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Kyle Aiton still loves basketball, even though he left the USI men’s team with a year of eligibility still on the table. However, he doesn’t love everything that goes into being a college basketball player.
From the offseason workouts to the early morning and afternoon shootarounds sandwiched around class, those are aspects of the game Aiton doesn’t miss, and that’s why he decided to leave the team in May.
“I didn’t love it as much as I used to, and I told myself a long time ago that that’s what it came down to,” he said. “You have to love playing a college sport because it’s like having a job.”
Aiton spent the past four years playing at the collegiate level before hanging it up. After graduating from Castle High School in 2013, his college basketball career started at Division III Wabash College before he transferred to USI after his sophomore year.
At Wabash, he put together two successful seasons. In the 50 games he played for the Little Giants, he started 45 of them and averaged 12.6 points per game.
He was named North Coast Athletic Conference (NCAC) Newcomer of the Year in 2014, but like he said, “some stuff came up and I didn’t think it was the right place for me anymore.”
After the spring semester of 2015, Aiton started looking for another college to play basketball for. A friend of his, Clinton Happe, who was serving as a graduate assistant for the Screaming Eagles, directed him to Rodney Watson, head coach of the USI men’s basketball team.
When Aiton first walked into Watson’s office, the team was out of scholarships, but that didn’t deter him from playing for USI. He was used to playing without a scholarship.
He had already played two seasons of college basketball without one.
“At that time I had no scholarship money available, but I said ‘if you want to come to school here, we’d be glad to have you,’” Watson said.
Aiton spent a year watching from the sideline as he redshirted and then finally, last season, he was able to suit up in the number 13 jersey for the Screaming Eagles.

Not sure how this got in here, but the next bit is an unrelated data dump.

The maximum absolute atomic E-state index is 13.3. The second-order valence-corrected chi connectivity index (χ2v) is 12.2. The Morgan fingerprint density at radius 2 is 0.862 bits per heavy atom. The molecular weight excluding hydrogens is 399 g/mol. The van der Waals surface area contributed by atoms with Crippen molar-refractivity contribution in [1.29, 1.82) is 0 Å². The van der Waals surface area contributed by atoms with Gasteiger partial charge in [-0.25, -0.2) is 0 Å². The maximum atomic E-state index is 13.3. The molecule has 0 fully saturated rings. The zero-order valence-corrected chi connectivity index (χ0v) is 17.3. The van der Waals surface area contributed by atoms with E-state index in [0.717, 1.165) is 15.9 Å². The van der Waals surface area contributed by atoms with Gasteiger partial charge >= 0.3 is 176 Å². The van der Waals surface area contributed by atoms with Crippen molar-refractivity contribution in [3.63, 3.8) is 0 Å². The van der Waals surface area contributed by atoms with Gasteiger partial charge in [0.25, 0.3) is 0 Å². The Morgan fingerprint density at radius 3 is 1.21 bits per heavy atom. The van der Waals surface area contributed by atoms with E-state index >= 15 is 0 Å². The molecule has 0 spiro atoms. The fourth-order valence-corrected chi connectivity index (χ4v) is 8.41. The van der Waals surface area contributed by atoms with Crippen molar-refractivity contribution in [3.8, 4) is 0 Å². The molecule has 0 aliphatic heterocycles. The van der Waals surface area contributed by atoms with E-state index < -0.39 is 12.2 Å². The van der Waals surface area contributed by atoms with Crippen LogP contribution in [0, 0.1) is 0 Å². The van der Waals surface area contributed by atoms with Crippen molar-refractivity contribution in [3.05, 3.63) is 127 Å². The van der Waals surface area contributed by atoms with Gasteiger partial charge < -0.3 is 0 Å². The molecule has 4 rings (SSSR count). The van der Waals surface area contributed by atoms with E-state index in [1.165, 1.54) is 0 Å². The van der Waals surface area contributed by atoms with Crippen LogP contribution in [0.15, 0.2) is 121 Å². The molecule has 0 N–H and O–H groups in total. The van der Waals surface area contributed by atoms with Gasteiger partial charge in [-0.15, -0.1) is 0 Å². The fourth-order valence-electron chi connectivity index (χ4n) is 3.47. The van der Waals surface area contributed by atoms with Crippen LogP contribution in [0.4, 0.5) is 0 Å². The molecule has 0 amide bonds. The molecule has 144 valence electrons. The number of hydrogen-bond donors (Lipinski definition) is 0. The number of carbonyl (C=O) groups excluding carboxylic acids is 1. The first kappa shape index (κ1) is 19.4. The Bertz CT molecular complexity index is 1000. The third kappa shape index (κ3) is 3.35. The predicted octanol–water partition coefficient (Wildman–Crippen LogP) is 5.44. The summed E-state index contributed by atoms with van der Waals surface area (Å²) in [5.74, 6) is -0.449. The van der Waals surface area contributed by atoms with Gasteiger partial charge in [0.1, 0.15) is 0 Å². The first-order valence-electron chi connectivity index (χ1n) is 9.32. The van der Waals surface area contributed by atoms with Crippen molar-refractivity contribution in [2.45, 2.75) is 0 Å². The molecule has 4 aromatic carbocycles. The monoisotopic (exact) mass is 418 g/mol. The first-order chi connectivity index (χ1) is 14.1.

Things didn’t go quite as well for him as they had at Wabash.
In the 23 games he played in, Aiton shot 50 percent (29-of-58) from beyond the arc, but he only averaged seven minutes playing time and 4.5 points per game.
Watson said the few minutes of playing time Aiton received had little to do with talent and more to do with how much of a logjam at guard the Screaming Eagles had.
The four primary guards on last season’s team: Jeril Taylor, Bobo Drummond, Alex Stein and Cortez Macklin averaged a combined 110 minutes per game, and since USI ran a three guard set, that only left 10 minutes for Aiton and Marcellous Washington, the other two guards on the team to play.
Even though Aiton didn’t play much for USI, Watson said his loss will be felt other ways because he was invaluable to the team.
“When I watch film, I watch the end of the bench to see who’s standing up to cheer when somebody makes a play or who’s coming off the bench when there’s a timeout and who’s dragging, those guys are what we call ‘not cut in,’” he said. “Kyle was always cut in. If anything, I think he was in this for all of the right reasons.”
One of Aiton’s closest friends from the USI men’s team is Marcellous Washington. The two have remained close even without playing on the same team.
That’s one of the reasons why Washington said he understands Aiton’s decision to leave the team because he’s doing what’s best for him.
Washington, who’s now a senior at USI, has known Aiton since he was a junior in high school when the two played on the same AAU team. Over the course of last season, any time Washington was feeling a lack of confidence, Aiton was always there to help him in any way he could.
“It’s going to be different (without Aiton on the team), but if he’s still pursuing what he needs to, to better himself in life, then I’m all for it,” Washington said.
One of the most important things Aiton did for the team was keeping other players engaged, no matter what happened on the court, Washington said.
“If you had played bad, if you had turned the ball over or missed shots, if you missed the defensive assignment, he was always there to encourage you and pick you up no matter what,” he said. “I think that’s something you don’t see on every team, especially coming from a player who didn’t get to play as much as they wanted to. Him always being there was key to our team.”
At USI, Aiton’s numbers were far from what he put up at Wabash, but he wasn’t asked to put up big numbers. He was asked to contribute to the team in other ways.
“I did everything the team needed me to do,” Aiton said. “Sometimes I didn’t play, but I was like, ‘Don’t sulk, put your big boy pants on and help the team out with whatever you can.’”
There’s a new number 13 for the Screaming Eagles this season, but that’s no longer a part of Aiton’s life.
Since he’s no longer a student-athlete, he’s just Kyle, a senior accounting major who graduates in May, and that’s fine with him.